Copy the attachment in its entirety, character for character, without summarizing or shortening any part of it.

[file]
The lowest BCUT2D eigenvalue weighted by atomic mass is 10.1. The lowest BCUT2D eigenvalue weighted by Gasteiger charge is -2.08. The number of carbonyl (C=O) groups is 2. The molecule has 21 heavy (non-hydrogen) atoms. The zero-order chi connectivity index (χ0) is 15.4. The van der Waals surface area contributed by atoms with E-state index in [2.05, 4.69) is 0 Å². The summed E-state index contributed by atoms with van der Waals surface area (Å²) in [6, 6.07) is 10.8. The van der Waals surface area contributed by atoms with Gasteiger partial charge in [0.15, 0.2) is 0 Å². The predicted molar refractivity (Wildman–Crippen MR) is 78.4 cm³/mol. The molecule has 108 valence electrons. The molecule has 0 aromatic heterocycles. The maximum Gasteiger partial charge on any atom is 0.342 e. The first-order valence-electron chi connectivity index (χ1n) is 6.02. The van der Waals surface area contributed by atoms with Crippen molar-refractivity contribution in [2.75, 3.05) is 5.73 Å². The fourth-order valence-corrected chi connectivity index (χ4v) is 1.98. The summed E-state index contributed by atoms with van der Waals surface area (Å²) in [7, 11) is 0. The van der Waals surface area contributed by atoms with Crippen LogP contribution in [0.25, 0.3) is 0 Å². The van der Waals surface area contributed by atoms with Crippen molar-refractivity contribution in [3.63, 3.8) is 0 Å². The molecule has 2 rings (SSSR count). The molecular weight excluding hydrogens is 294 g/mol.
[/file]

The lowest BCUT2D eigenvalue weighted by atomic mass is 10.1. The lowest BCUT2D eigenvalue weighted by Gasteiger charge is -2.08. The number of carbonyl (C=O) groups is 2. The molecule has 21 heavy (non-hydrogen) atoms. The zero-order chi connectivity index (χ0) is 15.4. The van der Waals surface area contributed by atoms with E-state index in [2.05, 4.69) is 0 Å². The summed E-state index contributed by atoms with van der Waals surface area (Å²) in [6, 6.07) is 10.8. The van der Waals surface area contributed by atoms with Gasteiger partial charge in [0.15, 0.2) is 0 Å². The predicted molar refractivity (Wildman–Crippen MR) is 78.4 cm³/mol. The molecule has 108 valence electrons. The molecule has 0 aromatic heterocycles. The maximum Gasteiger partial charge on any atom is 0.342 e. The first-order valence-electron chi connectivity index (χ1n) is 6.02. The van der Waals surface area contributed by atoms with Crippen molar-refractivity contribution in [2.75, 3.05) is 5.73 Å². The fourth-order valence-corrected chi connectivity index (χ4v) is 1.98. The summed E-state index contributed by atoms with van der Waals surface area (Å²) in [7, 11) is 0. The van der Waals surface area contributed by atoms with Crippen LogP contribution in [0.25, 0.3) is 0 Å². The van der Waals surface area contributed by atoms with Crippen molar-refractivity contribution in [3.63, 3.8) is 0 Å². The molecule has 2 rings (SSSR count). The molecular weight excluding hydrogens is 294 g/mol.